Wednesday, March 27, 2019

Q&A: A Conversation with Julienne Crawford

Julienne Crawford, curator and collections services coordinator


Julienne Crawford, our curator and collections services coordinator, took a moment from her busy day to talk with us about her love of history and her role in preserving and spotlighting Arkansas history at the State Archives.


Q: What’s your job title, and how long have you worked at the Arkansas State Archives?

A: I am the curator and also serve as the collections services coordinator. I was hired as the curator 17 years ago in 2002. I first began working for the agency in 2001 as part a large digitization project that added over 12,500 photographs to our online catalog.

Q: What do you do on a typical day at Archives?

A: I coordinate the preservation and processing of various types of collections at the State Archives. I work with staff members, including archivists, the librarian, the microfilm section, the conservator and archival assistants, to develop plans for processing and preserving collections and making them accessible to the public. I meet with potential donors and state agencies about transferring historic material. I also research, write, design and create our onsite and traveling exhibits, and I catalog our three-dimensional objects. I work with other agencies to produce offsite exhibits and other special projects.

Q: How did you become interested in Arkansas history or working at the Arkansas State Archives?

A: In high school and college in Virginia, I loved learning about the history and culture of the Upland South that is shared with many people in the Ozarks. After college, I worked as archeologist throughout the southeast U.S., including Arkansas. I then worked as the program coordinator for the Southern Cultural Heritage Foundation in Vicksburg, where I expanded my interest in the history and culture of the Delta and other parts of the South. After my husband got a job in Little Rock, I started the University of Arkansas at Little Rock’s Public History program and began working at ASA on a digitization project.  I was amazed by the immense collections of the ASA. In graduate school, I worked for the Clinton Library, the Central High School National Historic Site and UA Little Rock. Nothing could compare to the collections at the ASA.  I was thrilled when I was hired as the curator in 2002, so I could bring the collections of the ASA to the public through the research room, as well as through onsite, offsite and traveling exhibits, publications, programs, educational resources and digitized collections.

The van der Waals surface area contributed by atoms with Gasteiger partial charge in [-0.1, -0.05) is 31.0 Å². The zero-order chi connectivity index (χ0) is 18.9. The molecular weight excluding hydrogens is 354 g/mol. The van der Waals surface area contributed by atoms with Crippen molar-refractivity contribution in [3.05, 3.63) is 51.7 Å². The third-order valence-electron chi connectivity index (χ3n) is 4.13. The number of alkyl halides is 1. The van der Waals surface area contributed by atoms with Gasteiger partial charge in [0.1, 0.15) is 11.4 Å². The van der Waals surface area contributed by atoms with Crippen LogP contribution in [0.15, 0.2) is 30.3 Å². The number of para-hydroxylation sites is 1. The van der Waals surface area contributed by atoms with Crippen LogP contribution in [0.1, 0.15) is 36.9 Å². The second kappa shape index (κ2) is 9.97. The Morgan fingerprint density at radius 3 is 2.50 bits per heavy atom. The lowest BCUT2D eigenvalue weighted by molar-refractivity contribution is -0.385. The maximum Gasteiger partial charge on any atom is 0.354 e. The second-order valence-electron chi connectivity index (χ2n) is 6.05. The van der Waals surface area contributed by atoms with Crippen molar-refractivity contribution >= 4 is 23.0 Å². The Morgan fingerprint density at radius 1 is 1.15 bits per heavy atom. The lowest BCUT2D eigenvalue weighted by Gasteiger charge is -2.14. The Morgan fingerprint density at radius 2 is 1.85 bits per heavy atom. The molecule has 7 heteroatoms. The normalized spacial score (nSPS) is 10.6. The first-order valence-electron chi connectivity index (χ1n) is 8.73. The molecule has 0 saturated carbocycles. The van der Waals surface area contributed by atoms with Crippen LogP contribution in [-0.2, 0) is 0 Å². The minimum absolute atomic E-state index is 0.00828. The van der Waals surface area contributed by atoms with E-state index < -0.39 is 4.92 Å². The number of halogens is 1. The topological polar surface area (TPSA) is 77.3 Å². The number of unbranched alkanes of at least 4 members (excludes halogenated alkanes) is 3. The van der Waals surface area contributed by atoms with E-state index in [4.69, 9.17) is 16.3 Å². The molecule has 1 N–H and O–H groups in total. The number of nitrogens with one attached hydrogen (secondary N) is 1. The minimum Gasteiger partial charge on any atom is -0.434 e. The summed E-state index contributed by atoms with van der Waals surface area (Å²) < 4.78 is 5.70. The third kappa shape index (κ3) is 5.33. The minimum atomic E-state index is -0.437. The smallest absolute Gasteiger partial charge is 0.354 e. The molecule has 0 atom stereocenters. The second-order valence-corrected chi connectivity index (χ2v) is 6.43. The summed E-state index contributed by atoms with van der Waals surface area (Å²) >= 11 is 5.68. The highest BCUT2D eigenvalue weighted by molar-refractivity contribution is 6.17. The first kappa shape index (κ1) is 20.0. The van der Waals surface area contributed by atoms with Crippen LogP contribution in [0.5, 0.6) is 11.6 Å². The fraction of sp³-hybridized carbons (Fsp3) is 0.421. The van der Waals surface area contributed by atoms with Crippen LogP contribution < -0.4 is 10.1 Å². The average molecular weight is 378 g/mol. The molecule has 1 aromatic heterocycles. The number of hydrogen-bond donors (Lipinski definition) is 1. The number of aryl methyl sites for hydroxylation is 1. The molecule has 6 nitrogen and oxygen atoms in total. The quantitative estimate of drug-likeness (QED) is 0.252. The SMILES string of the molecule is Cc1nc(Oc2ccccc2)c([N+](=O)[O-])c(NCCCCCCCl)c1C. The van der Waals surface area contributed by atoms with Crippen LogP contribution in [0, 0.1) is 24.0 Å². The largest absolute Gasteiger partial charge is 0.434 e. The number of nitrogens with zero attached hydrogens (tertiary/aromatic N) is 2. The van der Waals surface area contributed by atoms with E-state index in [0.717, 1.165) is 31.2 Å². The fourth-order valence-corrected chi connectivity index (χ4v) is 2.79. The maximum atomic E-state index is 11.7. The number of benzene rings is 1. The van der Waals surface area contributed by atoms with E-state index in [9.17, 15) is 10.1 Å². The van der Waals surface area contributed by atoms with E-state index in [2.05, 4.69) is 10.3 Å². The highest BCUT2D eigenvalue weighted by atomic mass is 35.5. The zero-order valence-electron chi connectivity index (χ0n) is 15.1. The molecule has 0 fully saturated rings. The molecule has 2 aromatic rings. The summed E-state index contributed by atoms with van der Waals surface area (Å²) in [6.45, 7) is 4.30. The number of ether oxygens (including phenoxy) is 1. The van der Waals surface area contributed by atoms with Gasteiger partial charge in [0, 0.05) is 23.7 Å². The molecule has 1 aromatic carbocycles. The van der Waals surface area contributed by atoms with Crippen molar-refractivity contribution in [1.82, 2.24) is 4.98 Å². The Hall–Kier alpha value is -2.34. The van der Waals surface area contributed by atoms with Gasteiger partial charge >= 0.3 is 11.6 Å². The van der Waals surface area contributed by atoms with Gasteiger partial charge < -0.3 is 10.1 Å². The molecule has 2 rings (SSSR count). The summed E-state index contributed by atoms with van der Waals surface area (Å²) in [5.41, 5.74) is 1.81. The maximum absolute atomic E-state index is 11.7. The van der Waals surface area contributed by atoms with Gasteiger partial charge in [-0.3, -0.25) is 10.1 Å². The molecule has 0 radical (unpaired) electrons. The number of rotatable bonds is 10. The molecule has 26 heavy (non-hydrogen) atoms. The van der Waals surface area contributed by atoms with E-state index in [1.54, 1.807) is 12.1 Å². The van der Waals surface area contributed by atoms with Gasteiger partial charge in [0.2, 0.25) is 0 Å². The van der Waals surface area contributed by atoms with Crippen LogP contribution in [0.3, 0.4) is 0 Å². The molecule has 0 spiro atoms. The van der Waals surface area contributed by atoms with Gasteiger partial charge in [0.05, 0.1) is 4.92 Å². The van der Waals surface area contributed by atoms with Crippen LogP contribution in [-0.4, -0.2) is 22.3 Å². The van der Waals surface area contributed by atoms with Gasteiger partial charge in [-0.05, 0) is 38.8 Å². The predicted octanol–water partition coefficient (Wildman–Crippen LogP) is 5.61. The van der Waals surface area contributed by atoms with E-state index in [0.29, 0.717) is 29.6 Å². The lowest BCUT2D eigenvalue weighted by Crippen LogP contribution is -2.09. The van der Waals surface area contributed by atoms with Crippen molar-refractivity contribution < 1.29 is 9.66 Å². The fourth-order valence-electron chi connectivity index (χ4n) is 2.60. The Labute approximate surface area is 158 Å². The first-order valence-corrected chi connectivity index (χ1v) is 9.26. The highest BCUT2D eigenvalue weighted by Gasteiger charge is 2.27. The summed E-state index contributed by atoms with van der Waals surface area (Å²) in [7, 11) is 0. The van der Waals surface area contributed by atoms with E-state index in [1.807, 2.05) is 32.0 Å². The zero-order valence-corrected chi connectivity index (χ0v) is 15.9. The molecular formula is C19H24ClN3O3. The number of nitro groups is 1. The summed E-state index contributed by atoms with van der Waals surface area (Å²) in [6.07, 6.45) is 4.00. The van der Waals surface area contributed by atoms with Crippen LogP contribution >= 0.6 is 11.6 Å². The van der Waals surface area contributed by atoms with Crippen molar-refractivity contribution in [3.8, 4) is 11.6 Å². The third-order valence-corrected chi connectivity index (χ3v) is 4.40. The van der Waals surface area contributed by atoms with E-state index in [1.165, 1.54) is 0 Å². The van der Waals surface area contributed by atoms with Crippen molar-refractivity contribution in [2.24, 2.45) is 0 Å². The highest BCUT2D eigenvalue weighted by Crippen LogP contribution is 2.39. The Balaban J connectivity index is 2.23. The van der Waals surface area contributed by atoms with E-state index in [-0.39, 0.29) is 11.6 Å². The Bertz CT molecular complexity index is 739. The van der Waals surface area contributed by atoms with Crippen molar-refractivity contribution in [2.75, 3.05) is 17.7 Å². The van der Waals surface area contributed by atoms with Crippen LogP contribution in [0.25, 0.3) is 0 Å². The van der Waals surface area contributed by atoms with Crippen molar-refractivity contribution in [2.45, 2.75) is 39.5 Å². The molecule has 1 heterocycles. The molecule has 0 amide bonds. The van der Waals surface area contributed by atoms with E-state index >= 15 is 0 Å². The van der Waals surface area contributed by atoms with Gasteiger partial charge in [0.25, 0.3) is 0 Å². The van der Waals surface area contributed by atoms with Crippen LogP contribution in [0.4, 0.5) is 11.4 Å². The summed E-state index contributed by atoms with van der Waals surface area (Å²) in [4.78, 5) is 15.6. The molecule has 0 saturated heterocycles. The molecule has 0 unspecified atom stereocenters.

Q: What’s the most important or interesting thing you’ve discovered while working at Archives? Why?

A: One of my favorite items at the ASA is a letter from Edward Payson Washburn to his sister as a teenager in 1846. My favorite painting in our collection is a self-portrait of Edward Payson Washburn, the artist who painted the original Arkansas Traveler. The letter shows the wit of the young artist as he joked with his sister about sending the letter by telegram, going off to war, and writing the letter in the latest fashion from Paris.  He doodled a drawing of clock and a soldier in the Mexican War on the page and told his sister about visitors and life in their house.  Letters like these give us a more personal glimpse of the past, not just the facts of a textbook.

Q: Why do you think the Arkansas State Archives is important for Arkansans?

A: The Arkansas State Archives has the largest collection of Arkansas archival material in the world.  Arkansans can explore the history of their communities and families through newspapers, photographs, correspondence, government records, organizational papers, business papers, music, artifacts and other resources.  They can learn about what was life was like for their ancestors and examine important parts of Arkansas history through various primary sources. The Arkansas State Archives has the important responsibility of preserving the history of Arkansas and its people for future generations.

Q: What is the most rewarding part of your job?

A: The most rewarding part of my job is bringing the amazing collections of the ASA to the public. Through traveling exhibits, publications and online collections, I have been able to bring the collections of ASA to communities throughout the state. I also enjoy helping people find the hidden treasures in our collections that answer questions about their families and research interests.

Q: How do you see archives evolving in the future?

A: I see the continued expansion of online resources as important for archives. We are currently working on plans to make more of our collections searchable and viewable online. Finding the best way to preserve and access electronic records in quickly changing computer formats is an increasingly important part of modern archives. We are continuing to expand our electronic records program and develop protocols to preserve those records and be able to access them in the future. Archives are also evolving to bring their collections to the public in a variety of ways. The ASA continues to expand our outreach through the development of new programs, symposiums, educational resources and exhibits.

Q: What do you wish people knew about Archives?

A:  I wish more people knew how amazing the collections at the Arkansas State Archives are. The ASA has something for almost everyone's interest – one can search old newspapers from communities throughout Arkansas, listen to the immense collection of music transferred from the Ozark Folk Center to the ASA, view images of people and places from the collection of over half a million photographs, and research various archival collections and government records.  

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